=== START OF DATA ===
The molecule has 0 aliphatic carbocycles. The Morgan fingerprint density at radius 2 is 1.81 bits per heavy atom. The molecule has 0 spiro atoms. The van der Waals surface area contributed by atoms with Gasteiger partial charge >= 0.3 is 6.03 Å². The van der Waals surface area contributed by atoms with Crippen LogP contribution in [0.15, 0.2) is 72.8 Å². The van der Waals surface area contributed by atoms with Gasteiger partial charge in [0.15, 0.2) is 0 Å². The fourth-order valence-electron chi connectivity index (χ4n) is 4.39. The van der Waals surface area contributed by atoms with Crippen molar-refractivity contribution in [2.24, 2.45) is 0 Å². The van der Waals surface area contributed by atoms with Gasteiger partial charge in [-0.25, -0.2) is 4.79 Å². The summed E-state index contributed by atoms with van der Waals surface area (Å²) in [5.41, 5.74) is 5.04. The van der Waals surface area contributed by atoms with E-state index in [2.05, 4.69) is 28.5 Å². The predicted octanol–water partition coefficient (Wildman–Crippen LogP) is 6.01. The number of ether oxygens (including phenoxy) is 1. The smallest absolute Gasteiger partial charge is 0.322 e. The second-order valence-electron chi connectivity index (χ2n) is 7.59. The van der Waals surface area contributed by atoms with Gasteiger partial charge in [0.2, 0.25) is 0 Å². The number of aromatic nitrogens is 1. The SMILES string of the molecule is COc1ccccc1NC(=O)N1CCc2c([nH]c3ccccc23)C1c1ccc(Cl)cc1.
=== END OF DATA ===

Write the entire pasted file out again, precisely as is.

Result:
The molecule has 0 aliphatic carbocycles. The Morgan fingerprint density at radius 2 is 1.81 bits per heavy atom. The molecule has 0 spiro atoms. The van der Waals surface area contributed by atoms with Gasteiger partial charge >= 0.3 is 6.03 Å². The van der Waals surface area contributed by atoms with Crippen LogP contribution in [0.15, 0.2) is 72.8 Å². The van der Waals surface area contributed by atoms with Gasteiger partial charge in [0.15, 0.2) is 0 Å². The fourth-order valence-electron chi connectivity index (χ4n) is 4.39. The van der Waals surface area contributed by atoms with Crippen molar-refractivity contribution in [2.24, 2.45) is 0 Å². The van der Waals surface area contributed by atoms with Gasteiger partial charge in [-0.25, -0.2) is 4.79 Å². The summed E-state index contributed by atoms with van der Waals surface area (Å²) in [5.41, 5.74) is 5.04. The van der Waals surface area contributed by atoms with E-state index in [2.05, 4.69) is 28.5 Å². The predicted octanol–water partition coefficient (Wildman–Crippen LogP) is 6.01. The number of ether oxygens (including phenoxy) is 1. The smallest absolute Gasteiger partial charge is 0.322 e. The second-order valence-electron chi connectivity index (χ2n) is 7.59. The van der Waals surface area contributed by atoms with Gasteiger partial charge in [0.2, 0.25) is 0 Å². The number of aromatic nitrogens is 1. The SMILES string of the molecule is COc1ccccc1NC(=O)N1CCc2c([nH]c3ccccc23)C1c1ccc(Cl)cc1.